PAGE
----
A NORTH-EAST shopping centre has taken its giving tree online after lockdown meant customers could not help children in need - but it soon gained traction and went national, with its founder appearing on BBC Breakfast. 

Hartlepool Giving Tree was set up by Middleton Grange Shopping Centre manager Mark Rycraft ten years ago but has been taken online in the face of Covid. The idea is simple - take a tag off the tree and buy a present for the person it describes.

While the in-store tree has delivered presents to 750 children every year for the last decade, the online version has exploded in popularity, with some 100,000 people from around the world pledging to help those in need. 

Mr Rycraft is now partnering with regional and national causes to give festive donations to as many people as possible, not just in Hartlepool.

The 50-year-old said: "It was first to give back to the community but with Covid and the lockdown we realised customers would not come in and grab a tag so we took it online.

"We expected about 1,500 pledged but are on over 99,000 at the moment."

The Northern Echo: Some of the donations so far in the 'workshop'Some of the donations so far in the 'workshop'

Whilst speaking to The Northern Echo, the number of pledges ticked over to 100,000, giving Mr Rycraft "goosebumps".

He added: "There are so many young people or those in care who don't have essentials or a ball to kick around.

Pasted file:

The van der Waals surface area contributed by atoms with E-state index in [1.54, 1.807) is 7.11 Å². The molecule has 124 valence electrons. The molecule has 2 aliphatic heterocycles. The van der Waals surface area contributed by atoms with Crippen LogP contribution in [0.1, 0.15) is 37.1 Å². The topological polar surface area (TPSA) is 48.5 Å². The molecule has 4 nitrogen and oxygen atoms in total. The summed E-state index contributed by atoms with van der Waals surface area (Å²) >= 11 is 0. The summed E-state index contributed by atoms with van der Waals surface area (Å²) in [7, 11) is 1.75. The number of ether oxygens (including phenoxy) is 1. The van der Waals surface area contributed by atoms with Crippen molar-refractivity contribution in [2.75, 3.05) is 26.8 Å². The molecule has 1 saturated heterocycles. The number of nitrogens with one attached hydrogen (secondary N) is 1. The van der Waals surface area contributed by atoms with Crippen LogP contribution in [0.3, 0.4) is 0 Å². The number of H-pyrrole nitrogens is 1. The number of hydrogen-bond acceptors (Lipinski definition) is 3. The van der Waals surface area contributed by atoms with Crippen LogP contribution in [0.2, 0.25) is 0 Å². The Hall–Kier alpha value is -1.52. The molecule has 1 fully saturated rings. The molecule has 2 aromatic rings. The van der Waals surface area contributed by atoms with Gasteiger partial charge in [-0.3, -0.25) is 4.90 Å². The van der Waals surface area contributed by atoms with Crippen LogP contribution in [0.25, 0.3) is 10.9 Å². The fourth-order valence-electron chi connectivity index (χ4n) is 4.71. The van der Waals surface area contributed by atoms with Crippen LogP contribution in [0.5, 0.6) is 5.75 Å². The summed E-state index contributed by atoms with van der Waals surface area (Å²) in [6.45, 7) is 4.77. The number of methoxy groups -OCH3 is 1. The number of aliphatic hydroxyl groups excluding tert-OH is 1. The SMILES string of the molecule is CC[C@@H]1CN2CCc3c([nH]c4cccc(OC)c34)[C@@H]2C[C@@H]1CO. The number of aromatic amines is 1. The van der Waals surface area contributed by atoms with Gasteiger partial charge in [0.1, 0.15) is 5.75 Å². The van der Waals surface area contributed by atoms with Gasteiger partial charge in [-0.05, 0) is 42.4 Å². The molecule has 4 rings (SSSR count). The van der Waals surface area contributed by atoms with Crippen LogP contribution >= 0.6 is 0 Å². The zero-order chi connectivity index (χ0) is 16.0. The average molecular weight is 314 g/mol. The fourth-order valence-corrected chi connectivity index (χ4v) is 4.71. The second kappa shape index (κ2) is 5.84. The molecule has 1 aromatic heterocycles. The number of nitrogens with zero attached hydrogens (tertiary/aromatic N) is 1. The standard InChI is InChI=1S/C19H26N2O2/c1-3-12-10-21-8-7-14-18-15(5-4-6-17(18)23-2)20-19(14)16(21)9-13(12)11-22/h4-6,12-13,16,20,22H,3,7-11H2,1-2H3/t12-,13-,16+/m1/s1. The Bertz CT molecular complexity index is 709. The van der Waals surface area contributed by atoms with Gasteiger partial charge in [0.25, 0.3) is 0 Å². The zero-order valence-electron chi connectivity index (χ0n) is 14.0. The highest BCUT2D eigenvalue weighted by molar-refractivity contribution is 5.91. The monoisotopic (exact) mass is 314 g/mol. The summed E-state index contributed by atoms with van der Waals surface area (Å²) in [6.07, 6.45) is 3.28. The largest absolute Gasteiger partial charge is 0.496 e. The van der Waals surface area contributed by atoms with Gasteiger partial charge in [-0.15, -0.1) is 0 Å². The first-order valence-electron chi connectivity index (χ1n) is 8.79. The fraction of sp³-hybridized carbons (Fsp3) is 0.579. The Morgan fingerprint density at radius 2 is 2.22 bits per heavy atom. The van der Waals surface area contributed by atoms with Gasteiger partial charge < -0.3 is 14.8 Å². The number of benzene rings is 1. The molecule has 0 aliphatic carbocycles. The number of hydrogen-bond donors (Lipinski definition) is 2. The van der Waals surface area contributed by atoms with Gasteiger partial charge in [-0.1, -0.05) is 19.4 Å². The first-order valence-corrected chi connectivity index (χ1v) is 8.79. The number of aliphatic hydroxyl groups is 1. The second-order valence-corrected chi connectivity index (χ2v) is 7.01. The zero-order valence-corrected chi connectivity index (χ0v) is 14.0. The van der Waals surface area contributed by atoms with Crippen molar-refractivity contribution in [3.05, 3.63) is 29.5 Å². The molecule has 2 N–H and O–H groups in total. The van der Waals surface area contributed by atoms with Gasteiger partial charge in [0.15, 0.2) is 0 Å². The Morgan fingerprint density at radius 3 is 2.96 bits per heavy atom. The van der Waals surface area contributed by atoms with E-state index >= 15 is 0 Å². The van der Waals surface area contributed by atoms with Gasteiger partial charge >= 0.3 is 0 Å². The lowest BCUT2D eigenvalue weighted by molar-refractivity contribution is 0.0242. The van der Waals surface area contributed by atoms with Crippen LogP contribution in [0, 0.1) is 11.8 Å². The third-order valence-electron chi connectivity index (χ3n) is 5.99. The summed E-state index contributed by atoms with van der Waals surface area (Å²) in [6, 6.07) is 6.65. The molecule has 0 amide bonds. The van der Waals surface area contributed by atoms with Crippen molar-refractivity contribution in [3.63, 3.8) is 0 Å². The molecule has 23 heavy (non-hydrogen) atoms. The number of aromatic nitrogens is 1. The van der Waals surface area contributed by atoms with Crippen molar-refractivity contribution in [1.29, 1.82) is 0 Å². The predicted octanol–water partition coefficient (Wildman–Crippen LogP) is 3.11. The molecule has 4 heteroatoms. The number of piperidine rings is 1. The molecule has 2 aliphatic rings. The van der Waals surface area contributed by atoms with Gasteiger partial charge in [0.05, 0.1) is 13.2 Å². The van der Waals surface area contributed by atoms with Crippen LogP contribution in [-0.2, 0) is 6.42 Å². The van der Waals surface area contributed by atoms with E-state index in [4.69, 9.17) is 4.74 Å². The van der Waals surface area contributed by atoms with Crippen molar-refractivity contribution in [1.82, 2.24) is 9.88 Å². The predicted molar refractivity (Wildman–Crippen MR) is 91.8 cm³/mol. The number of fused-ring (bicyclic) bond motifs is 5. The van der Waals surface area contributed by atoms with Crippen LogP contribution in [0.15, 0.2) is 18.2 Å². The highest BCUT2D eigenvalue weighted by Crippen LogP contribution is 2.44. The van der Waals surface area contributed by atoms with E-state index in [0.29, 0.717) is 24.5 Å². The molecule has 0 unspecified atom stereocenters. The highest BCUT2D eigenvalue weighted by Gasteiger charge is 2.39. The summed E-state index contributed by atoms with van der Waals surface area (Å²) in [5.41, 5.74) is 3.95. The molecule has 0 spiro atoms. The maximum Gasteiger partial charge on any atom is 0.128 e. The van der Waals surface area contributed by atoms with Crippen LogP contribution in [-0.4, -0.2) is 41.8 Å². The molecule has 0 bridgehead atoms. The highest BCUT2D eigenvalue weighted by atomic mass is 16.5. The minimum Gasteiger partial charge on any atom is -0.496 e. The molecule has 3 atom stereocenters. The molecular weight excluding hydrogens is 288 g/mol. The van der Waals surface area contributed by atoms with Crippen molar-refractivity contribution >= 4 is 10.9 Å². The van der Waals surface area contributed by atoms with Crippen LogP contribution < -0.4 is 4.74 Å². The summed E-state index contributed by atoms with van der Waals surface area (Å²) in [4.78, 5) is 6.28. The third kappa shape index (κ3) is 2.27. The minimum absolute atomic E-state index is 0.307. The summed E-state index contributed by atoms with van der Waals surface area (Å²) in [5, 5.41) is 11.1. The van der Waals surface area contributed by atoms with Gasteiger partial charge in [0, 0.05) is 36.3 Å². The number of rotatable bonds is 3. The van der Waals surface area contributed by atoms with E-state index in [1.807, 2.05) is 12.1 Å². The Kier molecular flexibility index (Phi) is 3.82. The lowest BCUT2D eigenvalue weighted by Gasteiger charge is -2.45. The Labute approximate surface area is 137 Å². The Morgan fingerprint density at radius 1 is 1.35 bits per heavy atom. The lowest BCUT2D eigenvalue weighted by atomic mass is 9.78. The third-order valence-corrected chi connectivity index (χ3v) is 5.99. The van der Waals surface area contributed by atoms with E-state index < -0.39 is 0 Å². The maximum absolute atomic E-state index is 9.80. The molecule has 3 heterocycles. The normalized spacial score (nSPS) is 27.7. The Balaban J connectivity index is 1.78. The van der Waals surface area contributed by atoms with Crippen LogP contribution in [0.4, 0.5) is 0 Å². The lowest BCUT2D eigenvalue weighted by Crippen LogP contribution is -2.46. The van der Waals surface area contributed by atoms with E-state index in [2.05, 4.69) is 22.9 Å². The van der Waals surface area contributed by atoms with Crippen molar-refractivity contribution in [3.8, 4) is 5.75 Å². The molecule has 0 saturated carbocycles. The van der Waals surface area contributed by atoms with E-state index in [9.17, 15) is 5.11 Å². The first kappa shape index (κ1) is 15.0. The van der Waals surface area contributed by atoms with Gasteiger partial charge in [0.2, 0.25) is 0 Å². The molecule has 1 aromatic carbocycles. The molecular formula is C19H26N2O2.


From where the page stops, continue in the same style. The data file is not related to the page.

"There are a lot of people under the radar and those who access services that need some love, care and attention.

"We had designated families but then we realised we have the capacity to help even more people so we've done a lot of research into what presents children, and even older people in care homes, want so we have created 'boy' and 'girl' tags and can then donate presents we know people will want.

Mr Rycraft, who has been the centre manager for 14 years, has worked with domestic violence charity Hartlepool Harbour since he first launched the giving tree. 

He said: "After speaking with Hartlepool Harbour, I realised that there are that won't get a gift. 

"I started the tree because I realised as a shopping centre we are a major part of the community so we had the resources to bring ideas and people together, and serve the community. 

"We have done an awful lot within Hartlepool since I have been here, including work in schools and special need schools. It reflects our ethic of giving something back.

"I am utterly and completely humbled and overwhelmed at Hartlepool Giving Tree's success."

The Northern Echo: Mr Rycraft now wants to expand the project nationallyMr Rycraft now wants to expand the project nationally

Mr Rycraft, who has created a 'workshop' on the first floor of an empty retail unit in the shopping centre to collect donations, thanked everyone for their support on the project.

Hartlepool website creators In Studio built and are running the website for free, while centre employees helping to sort donations are being called elves. 

The project has had the backing of the Tees Valley Mayor Ben Houchen, who shared the site on his Twitter feed.

Mr Houchen said: “The coronavirus pandemic has impacted on everyone but it has made life extremely difficult for those less fortunate, especially in the winter months.

“Making the Hartlepool Giving Tree virtual this year was an excellent idea and I am delighted to be able to support it again. It is great to see the people of Hartlepool pulling together like they have always done to help their own and make sure children, whatever their circumstances, can have a happy Christmas this year.”

Anyone wishing to get involved should visit www.hartlepoolgivingtree.co.uk and post donations to the shopping centre, 26 Middleton Grange Shopping Centre, TS24 7RZ.